If you are headed for divorce, your financial well-being will be of utmost importance as you enter a new chapter in your life. You want to be sure that all your shared assets are front and center with nothing hidden away.
Wealthy individuals in Washington who are going through a divorce may be interested to hear about a recent outcome in the divorce case of Harold Hamm, the billionaire founder of Continental Resources, Inc. Hamm's wife had been vying for his controlling stake in the company as part of their divorce settlement. In Feb. 2014, a judge ruled that more than 122 million shares of Continental that Hamm had owned before getting married would be considered his separate property, not assets of the marriage.
A recent appellate court decision may impart valuable advice to Washington residents wanting to prevent protracted dispute over complex asset division during divorce. The litigants were a couple who executed a prenuptial agreement to exempt all gifts, inheritances and personal business profits from equitable property division in the event of marital dissolution. During their marriage, the woman quit her career to stay home with the couple's four children, and the man built a telecom business that became successful within a year of their high asset divorce. When he later defaulted on court-ordered spousal and child support payments of more than $4,500, the ex-wife went back to court. Her ex-husband pleaded lack of income caused by no longer having an ownership interest in the company and subsistence solely on gifts from his former business partner and in-laws.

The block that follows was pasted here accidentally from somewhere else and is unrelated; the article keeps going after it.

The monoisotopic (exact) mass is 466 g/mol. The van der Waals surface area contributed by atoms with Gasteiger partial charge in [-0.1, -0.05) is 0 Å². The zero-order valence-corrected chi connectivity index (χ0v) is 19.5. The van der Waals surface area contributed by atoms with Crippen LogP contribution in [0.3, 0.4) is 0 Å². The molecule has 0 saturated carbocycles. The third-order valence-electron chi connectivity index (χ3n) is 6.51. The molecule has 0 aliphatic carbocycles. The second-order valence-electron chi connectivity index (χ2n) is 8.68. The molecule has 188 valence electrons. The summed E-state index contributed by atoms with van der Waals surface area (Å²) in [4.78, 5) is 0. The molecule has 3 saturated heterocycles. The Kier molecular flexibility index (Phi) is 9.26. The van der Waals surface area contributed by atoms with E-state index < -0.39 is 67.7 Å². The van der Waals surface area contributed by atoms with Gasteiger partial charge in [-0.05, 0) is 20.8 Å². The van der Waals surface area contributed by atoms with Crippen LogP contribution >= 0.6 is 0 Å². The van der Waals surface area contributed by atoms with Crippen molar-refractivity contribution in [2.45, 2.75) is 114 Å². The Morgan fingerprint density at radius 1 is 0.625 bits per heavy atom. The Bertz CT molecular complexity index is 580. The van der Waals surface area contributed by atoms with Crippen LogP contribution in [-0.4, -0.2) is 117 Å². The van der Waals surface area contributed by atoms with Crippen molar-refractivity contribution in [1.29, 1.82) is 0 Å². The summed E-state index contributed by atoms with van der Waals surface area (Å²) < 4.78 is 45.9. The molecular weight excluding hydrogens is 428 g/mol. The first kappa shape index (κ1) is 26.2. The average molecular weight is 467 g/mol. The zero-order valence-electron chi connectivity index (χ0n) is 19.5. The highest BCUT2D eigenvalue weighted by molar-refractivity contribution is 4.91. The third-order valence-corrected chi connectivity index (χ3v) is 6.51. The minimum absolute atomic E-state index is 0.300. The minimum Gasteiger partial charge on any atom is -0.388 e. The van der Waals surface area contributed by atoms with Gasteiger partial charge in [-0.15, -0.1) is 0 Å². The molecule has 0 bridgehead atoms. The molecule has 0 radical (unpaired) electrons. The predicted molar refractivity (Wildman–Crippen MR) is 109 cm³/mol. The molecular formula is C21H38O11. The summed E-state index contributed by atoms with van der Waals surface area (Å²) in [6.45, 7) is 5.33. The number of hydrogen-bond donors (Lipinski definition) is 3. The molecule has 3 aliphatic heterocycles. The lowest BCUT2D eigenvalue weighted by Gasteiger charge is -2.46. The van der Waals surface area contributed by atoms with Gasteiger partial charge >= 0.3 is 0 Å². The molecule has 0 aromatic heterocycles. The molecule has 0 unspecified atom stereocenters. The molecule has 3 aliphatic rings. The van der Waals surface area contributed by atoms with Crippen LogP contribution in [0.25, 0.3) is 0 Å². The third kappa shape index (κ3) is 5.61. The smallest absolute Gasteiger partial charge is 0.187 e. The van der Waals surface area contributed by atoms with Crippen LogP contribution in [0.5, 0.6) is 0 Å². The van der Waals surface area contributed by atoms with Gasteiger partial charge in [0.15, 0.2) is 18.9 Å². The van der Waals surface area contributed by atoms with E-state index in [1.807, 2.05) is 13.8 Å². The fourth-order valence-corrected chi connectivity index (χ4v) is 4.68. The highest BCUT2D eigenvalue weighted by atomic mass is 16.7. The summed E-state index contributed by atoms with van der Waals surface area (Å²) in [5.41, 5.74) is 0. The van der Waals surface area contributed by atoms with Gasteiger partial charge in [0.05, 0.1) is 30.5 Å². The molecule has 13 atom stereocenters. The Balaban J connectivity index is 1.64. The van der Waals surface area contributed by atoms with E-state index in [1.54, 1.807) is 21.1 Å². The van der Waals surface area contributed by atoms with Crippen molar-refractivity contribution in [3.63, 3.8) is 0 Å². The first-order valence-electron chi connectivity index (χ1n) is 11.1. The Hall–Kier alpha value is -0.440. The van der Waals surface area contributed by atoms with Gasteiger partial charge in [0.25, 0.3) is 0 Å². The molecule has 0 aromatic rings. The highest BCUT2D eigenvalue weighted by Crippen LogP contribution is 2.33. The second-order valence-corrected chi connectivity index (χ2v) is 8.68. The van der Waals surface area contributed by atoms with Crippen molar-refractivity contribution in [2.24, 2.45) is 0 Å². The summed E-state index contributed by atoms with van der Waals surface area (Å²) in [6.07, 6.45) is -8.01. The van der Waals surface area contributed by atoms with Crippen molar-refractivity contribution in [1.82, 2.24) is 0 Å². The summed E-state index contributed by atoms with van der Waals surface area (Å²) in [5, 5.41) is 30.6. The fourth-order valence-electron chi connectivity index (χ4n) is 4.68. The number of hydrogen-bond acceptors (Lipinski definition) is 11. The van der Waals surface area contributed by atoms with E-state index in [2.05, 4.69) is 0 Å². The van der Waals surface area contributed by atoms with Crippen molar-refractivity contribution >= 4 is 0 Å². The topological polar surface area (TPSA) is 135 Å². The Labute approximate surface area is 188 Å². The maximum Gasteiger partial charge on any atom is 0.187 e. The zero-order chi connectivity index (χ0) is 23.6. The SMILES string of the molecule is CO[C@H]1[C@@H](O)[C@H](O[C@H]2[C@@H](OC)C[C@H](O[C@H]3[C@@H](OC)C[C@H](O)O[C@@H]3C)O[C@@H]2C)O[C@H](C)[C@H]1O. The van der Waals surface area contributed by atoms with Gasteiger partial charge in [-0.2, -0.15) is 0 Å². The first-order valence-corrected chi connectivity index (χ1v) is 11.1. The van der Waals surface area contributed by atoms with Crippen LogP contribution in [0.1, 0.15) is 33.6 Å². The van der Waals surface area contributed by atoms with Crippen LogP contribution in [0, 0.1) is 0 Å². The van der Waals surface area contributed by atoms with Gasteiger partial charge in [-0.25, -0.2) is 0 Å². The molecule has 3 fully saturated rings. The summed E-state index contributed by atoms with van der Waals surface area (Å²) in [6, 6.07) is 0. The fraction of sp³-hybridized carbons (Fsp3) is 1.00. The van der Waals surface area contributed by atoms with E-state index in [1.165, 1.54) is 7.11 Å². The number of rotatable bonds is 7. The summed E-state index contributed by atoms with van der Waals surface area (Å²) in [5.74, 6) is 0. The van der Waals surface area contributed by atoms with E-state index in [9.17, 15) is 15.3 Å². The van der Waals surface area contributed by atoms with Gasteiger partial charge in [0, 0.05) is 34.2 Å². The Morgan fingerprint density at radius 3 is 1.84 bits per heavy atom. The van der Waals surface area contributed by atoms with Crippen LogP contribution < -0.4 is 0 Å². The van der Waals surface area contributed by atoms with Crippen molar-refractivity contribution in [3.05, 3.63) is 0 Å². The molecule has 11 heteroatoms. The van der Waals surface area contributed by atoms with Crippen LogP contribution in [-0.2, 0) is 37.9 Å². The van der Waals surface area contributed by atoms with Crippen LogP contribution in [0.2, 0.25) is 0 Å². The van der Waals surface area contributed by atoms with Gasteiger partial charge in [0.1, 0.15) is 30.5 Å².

Divorcing couples in Washington and across the nation often feel overwhelmed by the prospect of having their most prized possessions divided in a high asset divorce. Although most individuals going through a divorce know that assets like real estate and jointly owned stocks will be divided in divorce court, they often forget about more unconventional assets such as rare collections or cemetery plots.